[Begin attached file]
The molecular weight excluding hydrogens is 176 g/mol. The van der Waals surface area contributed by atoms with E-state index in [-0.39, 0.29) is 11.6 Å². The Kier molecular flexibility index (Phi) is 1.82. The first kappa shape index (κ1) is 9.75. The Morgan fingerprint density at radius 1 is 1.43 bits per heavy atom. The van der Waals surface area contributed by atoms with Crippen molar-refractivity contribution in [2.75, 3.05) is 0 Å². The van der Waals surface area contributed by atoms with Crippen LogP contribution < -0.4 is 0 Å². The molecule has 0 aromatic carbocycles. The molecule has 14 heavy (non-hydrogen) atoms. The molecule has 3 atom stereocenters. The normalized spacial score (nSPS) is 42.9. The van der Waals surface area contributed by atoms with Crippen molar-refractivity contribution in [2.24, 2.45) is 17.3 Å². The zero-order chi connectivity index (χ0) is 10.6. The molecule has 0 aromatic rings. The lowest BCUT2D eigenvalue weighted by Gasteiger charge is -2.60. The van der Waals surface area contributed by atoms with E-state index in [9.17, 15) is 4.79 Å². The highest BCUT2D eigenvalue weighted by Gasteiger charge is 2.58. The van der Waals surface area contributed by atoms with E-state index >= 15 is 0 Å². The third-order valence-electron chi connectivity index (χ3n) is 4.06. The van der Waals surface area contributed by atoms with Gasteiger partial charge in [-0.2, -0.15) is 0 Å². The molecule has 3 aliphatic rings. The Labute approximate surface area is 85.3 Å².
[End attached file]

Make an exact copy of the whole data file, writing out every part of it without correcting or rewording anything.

The molecular weight excluding hydrogens is 176 g/mol. The van der Waals surface area contributed by atoms with E-state index in [-0.39, 0.29) is 11.6 Å². The Kier molecular flexibility index (Phi) is 1.82. The first kappa shape index (κ1) is 9.75. The Morgan fingerprint density at radius 1 is 1.43 bits per heavy atom. The van der Waals surface area contributed by atoms with Crippen molar-refractivity contribution in [2.75, 3.05) is 0 Å². The van der Waals surface area contributed by atoms with Crippen LogP contribution < -0.4 is 0 Å². The molecule has 0 aromatic carbocycles. The molecule has 14 heavy (non-hydrogen) atoms. The molecule has 3 atom stereocenters. The normalized spacial score (nSPS) is 42.9. The van der Waals surface area contributed by atoms with Crippen molar-refractivity contribution in [2.24, 2.45) is 17.3 Å². The zero-order chi connectivity index (χ0) is 10.6. The molecule has 0 aromatic rings. The lowest BCUT2D eigenvalue weighted by Gasteiger charge is -2.60. The van der Waals surface area contributed by atoms with E-state index in [9.17, 15) is 4.79 Å². The highest BCUT2D eigenvalue weighted by Gasteiger charge is 2.58. The van der Waals surface area contributed by atoms with E-state index >= 15 is 0 Å². The third-order valence-electron chi connectivity index (χ3n) is 4.06. The van der Waals surface area contributed by atoms with Gasteiger partial charge in [-0.2, -0.15) is 0 Å². The molecule has 3 aliphatic rings. The Labute approximate surface area is 85.3 Å².